Table 1 shows the physico-chemical profile of bignay pomace subjected to different drying methods. The initial moisture content of the fresh sample was very high with more than 50% but it was significantly reduced after drying. To inhibit the growth of microorganisms, the moisture content must be below 10% (Vera Zambrano et al. 2019), and this was achieved with both oven-drying and freeze-drying. Between the two drying methods, freeze-drying had lower moisture content, however, the difference was not significant (p<0.05). This shows that the parameters employed in both drying techniques are equally effective in decreasing the moisture content of pomace.

Table 1 Proximate composition and physico-chemical profile of bignay pomace as affected by drying techniques

On a dry basis, bignay pomace was found to consist mainly of fiber, while protein, fat, and ash were detected in smaller amounts. These components, except the crude fat content, were not significantly affected by both drying methods. While it is interesting to note that crude fat content was found to be lower in both oven- and freeze-dried samples compared to fresh bignay pomace, a similar observation was reported by Singhal et al. (2022). This decrease in the crude fat content may be attributed to the oxidation of fats, which produces various volatile compounds (Qu et al. 2015).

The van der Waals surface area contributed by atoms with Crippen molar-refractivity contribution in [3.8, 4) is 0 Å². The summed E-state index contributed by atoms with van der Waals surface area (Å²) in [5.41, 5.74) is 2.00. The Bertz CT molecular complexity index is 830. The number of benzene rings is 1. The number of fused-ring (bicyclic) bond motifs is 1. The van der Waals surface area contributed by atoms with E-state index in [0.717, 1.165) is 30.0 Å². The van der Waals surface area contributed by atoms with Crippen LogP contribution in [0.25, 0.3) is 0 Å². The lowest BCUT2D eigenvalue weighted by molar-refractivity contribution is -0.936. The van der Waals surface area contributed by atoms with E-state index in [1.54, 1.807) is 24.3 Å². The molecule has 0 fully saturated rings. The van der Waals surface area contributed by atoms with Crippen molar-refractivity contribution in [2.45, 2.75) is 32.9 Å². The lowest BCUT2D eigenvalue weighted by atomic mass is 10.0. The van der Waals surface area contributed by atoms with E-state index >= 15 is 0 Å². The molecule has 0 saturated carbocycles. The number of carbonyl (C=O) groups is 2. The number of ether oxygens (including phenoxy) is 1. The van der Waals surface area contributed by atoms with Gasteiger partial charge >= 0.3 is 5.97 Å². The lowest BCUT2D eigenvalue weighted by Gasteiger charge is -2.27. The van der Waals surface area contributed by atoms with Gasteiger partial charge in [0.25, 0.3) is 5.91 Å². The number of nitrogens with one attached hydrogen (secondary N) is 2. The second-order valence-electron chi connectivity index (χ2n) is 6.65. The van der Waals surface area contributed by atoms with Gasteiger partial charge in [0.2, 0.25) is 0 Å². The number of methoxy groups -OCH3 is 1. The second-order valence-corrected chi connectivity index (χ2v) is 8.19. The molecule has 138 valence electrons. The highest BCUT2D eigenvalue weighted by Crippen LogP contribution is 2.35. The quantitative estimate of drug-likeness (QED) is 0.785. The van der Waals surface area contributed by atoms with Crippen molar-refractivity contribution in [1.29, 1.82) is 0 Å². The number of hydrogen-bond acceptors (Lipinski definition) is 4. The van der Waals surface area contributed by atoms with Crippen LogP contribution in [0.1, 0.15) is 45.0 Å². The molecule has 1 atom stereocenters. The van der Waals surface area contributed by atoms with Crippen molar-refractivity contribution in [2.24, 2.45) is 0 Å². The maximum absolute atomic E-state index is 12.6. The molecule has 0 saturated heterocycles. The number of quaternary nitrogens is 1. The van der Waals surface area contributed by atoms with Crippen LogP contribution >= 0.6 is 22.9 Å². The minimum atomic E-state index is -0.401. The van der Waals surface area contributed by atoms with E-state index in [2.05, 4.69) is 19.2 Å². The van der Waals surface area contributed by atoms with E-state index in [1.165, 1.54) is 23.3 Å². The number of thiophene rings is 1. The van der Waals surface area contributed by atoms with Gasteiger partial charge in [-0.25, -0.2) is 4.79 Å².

Water activity

Water activity (Aw) was measured to partially assess the stability of samples after the drying process. The initial Aw of the sample was significantly reduced by 49 and 61% after oven-drying and freeze-drying, respectively. The final water activity of the dried samples were around 0.3. This makes the pomace more stable based on the inhibition of microbial growth (< 0.60) and enzymatic activity (< 0.75) (Prabhakar & Mallika 2014; Tapia et al. 2020).

Color analysis